San Francisco, California

Seasteading

I just finished reading this excellent rant by Charlie Lloyd all about the vast scale of our shared infrastructure where he writes:

What do you get from living on a natural seastead oops I mean small island? Well, you get a different kind of time—a different set of distractions. Not simplicity, but a reallocation of complexity that suits some people. You get too many things to list here. The one I want to talk about is that you see your material dependencies more clearly. That is, you have to carry the gas that you buy. You know where your water comes from, even if it’s just as technologically mediated as a Brooklynite’s water—maybe more—because you have to replace the pump from time to time. It’s not that you have less of a supply chain, it’s that you pay more attention to it because you’re the last link in it. You unload your kit, your cargo, your stuff, from a literal-ass boat that goes across the water.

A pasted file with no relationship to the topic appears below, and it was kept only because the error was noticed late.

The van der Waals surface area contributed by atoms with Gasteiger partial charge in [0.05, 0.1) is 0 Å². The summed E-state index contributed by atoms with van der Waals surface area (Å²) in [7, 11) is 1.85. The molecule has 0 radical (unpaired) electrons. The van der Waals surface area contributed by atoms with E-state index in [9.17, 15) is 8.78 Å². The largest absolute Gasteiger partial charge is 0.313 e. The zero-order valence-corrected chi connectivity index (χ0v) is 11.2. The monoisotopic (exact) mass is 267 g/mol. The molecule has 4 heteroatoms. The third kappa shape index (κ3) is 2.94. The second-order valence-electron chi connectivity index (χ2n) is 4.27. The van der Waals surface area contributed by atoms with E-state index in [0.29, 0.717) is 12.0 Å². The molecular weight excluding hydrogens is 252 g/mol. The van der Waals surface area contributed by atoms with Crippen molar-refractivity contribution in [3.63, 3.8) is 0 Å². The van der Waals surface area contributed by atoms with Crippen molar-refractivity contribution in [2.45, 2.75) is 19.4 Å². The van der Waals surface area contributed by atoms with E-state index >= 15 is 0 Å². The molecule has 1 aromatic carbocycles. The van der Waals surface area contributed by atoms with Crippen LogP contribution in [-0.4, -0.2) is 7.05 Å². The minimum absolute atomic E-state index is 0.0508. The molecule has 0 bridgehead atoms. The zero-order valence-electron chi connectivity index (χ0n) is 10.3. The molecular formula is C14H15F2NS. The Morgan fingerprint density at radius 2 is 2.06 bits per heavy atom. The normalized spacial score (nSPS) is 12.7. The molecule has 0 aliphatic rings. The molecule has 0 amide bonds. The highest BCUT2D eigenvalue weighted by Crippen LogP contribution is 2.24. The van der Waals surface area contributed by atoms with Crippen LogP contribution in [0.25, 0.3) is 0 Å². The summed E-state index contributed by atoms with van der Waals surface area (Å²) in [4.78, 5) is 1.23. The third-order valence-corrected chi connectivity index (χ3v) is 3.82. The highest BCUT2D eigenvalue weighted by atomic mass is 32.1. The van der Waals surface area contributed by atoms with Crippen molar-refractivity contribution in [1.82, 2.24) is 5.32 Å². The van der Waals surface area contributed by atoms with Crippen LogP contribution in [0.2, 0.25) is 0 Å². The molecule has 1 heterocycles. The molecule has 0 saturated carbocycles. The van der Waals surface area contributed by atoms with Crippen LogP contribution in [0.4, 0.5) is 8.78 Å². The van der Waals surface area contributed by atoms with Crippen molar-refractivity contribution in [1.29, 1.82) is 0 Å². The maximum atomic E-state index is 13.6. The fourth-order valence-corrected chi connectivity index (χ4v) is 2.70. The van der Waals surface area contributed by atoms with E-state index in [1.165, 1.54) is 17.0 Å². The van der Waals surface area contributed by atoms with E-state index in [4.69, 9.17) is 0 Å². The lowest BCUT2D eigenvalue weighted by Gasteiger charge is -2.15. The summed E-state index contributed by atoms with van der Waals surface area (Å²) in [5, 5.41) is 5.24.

So here is what I can tell you: our material culture is vast. The substrate of comfortable, middle-class-as-portrayed-in-primetime American life is ginormous, far beyond anyone’s understanding in any depth. [...] The real world is not a packet network—physical objects come with complex and inseparable contexts, and they are produced by a huuuge machine full of flywheels with unfathomable inertia.

I really wish Charlie would write more because I adore his work and I always feel like I’m a whole percentage point smarter when I finish reading something he’s written.